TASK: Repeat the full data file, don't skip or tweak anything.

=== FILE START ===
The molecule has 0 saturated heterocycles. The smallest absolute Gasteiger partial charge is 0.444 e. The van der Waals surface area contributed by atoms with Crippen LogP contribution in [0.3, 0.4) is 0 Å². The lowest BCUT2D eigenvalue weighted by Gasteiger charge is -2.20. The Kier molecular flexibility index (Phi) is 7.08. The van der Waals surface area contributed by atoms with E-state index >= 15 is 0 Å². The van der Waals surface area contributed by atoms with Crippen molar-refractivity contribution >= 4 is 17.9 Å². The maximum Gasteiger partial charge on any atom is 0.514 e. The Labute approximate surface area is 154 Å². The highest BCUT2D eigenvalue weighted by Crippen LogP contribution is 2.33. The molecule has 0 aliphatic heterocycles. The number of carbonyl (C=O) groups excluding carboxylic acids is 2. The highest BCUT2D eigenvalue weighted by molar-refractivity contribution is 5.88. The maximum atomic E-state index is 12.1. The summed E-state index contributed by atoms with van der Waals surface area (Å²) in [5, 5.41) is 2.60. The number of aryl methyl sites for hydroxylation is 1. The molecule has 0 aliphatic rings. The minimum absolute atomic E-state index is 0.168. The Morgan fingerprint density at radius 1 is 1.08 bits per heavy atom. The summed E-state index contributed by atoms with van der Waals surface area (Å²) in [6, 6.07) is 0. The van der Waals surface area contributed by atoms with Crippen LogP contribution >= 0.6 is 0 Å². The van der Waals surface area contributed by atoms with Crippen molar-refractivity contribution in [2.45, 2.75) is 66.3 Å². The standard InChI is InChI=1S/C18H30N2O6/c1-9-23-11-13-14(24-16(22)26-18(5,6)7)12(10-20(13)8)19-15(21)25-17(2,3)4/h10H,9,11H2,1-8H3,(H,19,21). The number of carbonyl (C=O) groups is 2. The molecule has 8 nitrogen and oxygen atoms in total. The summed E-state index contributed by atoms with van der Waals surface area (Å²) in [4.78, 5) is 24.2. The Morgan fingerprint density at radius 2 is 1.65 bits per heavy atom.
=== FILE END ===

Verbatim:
The molecule has 0 saturated heterocycles. The smallest absolute Gasteiger partial charge is 0.444 e. The van der Waals surface area contributed by atoms with Crippen LogP contribution in [0.3, 0.4) is 0 Å². The lowest BCUT2D eigenvalue weighted by Gasteiger charge is -2.20. The Kier molecular flexibility index (Phi) is 7.08. The van der Waals surface area contributed by atoms with E-state index >= 15 is 0 Å². The van der Waals surface area contributed by atoms with Crippen molar-refractivity contribution >= 4 is 17.9 Å². The maximum Gasteiger partial charge on any atom is 0.514 e. The Labute approximate surface area is 154 Å². The highest BCUT2D eigenvalue weighted by Crippen LogP contribution is 2.33. The molecule has 0 aliphatic heterocycles. The number of carbonyl (C=O) groups excluding carboxylic acids is 2. The highest BCUT2D eigenvalue weighted by molar-refractivity contribution is 5.88. The maximum atomic E-state index is 12.1. The summed E-state index contributed by atoms with van der Waals surface area (Å²) in [5, 5.41) is 2.60. The number of aryl methyl sites for hydroxylation is 1. The molecule has 0 aliphatic rings. The minimum absolute atomic E-state index is 0.168. The Morgan fingerprint density at radius 1 is 1.08 bits per heavy atom. The summed E-state index contributed by atoms with van der Waals surface area (Å²) in [6, 6.07) is 0. The van der Waals surface area contributed by atoms with Crippen LogP contribution >= 0.6 is 0 Å². The van der Waals surface area contributed by atoms with Crippen molar-refractivity contribution in [2.45, 2.75) is 66.3 Å². The standard InChI is InChI=1S/C18H30N2O6/c1-9-23-11-13-14(24-16(22)26-18(5,6)7)12(10-20(13)8)19-15(21)25-17(2,3)4/h10H,9,11H2,1-8H3,(H,19,21). The number of carbonyl (C=O) groups is 2. The molecule has 8 nitrogen and oxygen atoms in total. The summed E-state index contributed by atoms with van der Waals surface area (Å²) in [4.78, 5) is 24.2. The Morgan fingerprint density at radius 2 is 1.65 bits per heavy atom.